In fact, we can easily flip this around and say that compared to everyone else, you can never start too fast. What do I mean by that? Well, one of the first things that has jumped out at me while digging through the split times from the past WC season is how closely correlated early splits are with final performance, particularly in interval start races:

These are just the interval start races from last season, so the race distances are 5km, 10km and 15km and the ‘first split’ ranges from 1-2.5km into the race. The women exhibit a stronger correlation, most likely due to the fact that their races are shorter, so there’s less time for things to change after the first split.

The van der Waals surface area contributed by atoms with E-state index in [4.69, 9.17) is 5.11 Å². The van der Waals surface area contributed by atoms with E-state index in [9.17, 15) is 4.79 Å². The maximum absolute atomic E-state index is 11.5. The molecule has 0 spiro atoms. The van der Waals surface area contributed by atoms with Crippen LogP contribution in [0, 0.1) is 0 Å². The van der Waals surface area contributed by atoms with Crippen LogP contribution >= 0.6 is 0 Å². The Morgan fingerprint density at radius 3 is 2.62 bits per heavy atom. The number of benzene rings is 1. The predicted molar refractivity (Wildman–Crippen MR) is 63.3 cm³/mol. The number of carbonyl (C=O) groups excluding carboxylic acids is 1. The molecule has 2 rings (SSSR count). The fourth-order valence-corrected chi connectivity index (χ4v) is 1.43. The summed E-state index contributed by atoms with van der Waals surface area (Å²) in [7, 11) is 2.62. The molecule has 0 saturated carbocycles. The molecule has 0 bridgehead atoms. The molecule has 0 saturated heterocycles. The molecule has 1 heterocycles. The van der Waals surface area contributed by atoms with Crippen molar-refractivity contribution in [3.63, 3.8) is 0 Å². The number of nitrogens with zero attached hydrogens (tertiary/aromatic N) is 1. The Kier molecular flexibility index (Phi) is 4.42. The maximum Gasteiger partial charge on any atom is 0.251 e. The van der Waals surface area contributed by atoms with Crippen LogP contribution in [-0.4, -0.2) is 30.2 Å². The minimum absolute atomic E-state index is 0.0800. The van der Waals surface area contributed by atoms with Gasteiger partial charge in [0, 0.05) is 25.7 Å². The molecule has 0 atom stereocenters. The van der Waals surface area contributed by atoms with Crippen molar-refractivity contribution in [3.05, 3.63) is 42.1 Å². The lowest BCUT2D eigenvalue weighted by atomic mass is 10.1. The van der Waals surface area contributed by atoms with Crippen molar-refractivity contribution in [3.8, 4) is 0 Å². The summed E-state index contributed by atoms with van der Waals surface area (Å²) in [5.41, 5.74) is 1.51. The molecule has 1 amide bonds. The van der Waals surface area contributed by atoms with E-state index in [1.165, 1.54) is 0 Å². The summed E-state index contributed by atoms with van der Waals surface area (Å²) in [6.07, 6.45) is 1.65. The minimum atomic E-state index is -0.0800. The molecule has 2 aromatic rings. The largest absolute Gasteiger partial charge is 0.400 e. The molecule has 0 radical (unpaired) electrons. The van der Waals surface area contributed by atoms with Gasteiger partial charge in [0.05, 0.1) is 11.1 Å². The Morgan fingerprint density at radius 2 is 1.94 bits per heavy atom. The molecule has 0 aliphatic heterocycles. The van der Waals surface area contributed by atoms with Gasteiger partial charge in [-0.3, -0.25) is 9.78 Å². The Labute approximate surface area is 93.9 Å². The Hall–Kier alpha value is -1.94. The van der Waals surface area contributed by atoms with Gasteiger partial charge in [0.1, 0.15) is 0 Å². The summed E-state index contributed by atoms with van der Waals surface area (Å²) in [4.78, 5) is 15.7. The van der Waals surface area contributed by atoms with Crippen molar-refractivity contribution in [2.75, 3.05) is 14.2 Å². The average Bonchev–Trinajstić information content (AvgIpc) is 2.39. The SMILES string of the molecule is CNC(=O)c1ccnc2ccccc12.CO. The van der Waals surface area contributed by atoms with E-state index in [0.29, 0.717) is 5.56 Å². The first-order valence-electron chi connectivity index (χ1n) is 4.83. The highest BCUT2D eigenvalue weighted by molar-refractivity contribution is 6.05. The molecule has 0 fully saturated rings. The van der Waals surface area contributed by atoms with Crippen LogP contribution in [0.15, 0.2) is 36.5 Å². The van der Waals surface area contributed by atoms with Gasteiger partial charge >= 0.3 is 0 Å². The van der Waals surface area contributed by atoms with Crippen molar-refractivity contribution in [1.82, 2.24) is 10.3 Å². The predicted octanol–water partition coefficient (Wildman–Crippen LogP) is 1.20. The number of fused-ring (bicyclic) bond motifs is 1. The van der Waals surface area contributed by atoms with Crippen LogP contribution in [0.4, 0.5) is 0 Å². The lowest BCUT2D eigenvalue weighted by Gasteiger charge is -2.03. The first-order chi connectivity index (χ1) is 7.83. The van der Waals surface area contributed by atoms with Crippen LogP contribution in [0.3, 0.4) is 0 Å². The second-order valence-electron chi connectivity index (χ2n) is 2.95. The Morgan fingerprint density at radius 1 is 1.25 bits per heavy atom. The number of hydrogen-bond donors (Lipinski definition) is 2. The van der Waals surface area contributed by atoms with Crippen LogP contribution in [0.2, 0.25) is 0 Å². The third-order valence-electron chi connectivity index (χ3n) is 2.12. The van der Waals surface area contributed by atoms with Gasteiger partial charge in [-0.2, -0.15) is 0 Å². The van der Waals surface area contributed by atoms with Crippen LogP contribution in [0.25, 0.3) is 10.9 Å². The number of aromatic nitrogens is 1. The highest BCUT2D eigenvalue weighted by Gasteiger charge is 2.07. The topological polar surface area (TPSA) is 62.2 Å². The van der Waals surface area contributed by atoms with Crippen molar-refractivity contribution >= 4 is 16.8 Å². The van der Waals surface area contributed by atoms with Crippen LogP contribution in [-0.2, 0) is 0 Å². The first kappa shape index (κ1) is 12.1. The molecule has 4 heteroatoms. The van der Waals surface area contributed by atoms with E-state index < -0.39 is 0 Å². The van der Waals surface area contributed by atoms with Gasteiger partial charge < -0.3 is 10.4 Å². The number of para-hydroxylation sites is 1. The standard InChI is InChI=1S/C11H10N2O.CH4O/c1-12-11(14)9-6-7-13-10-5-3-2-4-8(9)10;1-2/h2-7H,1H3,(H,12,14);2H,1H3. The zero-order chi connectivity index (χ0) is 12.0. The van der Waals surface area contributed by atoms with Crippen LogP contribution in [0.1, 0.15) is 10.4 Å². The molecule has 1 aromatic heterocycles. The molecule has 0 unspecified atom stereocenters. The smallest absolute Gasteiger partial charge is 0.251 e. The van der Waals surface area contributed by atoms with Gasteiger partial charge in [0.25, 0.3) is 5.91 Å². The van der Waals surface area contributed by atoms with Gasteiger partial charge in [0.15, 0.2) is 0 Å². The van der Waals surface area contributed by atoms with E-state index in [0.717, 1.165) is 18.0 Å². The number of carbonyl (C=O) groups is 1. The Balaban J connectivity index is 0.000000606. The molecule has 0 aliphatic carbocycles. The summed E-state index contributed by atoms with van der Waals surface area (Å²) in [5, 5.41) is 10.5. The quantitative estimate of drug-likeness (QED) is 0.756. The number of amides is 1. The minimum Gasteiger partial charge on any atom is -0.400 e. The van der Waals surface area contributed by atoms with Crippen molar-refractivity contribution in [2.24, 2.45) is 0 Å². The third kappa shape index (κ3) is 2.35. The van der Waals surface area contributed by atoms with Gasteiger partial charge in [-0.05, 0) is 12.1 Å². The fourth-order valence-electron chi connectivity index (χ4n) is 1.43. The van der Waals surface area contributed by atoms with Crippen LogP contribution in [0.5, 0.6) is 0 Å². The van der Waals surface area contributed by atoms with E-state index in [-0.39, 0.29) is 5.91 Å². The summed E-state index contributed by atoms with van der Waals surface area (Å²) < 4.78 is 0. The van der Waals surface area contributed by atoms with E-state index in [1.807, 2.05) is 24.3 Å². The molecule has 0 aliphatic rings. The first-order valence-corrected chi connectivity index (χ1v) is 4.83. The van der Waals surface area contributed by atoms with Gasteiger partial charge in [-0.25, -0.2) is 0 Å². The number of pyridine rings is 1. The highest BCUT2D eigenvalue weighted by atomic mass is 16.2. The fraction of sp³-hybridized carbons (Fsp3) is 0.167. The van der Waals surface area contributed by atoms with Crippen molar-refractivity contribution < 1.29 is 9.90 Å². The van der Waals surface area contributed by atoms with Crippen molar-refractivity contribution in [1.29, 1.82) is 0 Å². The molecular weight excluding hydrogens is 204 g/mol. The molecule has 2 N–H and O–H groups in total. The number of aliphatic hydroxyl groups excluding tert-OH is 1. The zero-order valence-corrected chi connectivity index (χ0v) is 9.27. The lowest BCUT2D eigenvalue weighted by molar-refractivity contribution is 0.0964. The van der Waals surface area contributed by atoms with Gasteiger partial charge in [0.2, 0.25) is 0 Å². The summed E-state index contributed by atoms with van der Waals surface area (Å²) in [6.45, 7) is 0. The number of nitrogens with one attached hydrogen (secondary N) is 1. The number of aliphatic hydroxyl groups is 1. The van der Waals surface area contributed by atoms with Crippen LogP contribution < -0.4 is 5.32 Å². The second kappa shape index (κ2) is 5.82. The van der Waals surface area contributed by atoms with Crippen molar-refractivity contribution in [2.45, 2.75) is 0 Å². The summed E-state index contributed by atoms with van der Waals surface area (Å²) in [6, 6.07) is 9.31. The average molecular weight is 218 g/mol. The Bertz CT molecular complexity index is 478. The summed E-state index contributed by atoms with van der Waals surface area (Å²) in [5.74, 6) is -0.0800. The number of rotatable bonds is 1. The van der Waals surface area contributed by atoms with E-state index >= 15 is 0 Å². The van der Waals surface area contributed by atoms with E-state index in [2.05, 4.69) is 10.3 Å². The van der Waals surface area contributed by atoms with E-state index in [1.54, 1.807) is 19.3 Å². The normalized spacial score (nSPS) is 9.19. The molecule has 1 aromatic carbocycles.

Now, there are clearly some extreme cases of poor pacing in this graph. There’s a guy who hit the first split in 11th place and ended up in 92nd (Kein Einaste). And I’m not denying that shifts of 10-20 places, which this graph suggests is commonplace, is of huge practical importance in ski racing. But from a bird’s eye perspective, it’s unlikely that you will finish in the top twenty if you can’t ski one of the twenty fastest times over the first 1-2km. (The inverse is probably not true due to selection bias.)

As an example, only about 1 time in 5 did a skier finish in the top 10 after passing through the first checkpoint outside the top 15.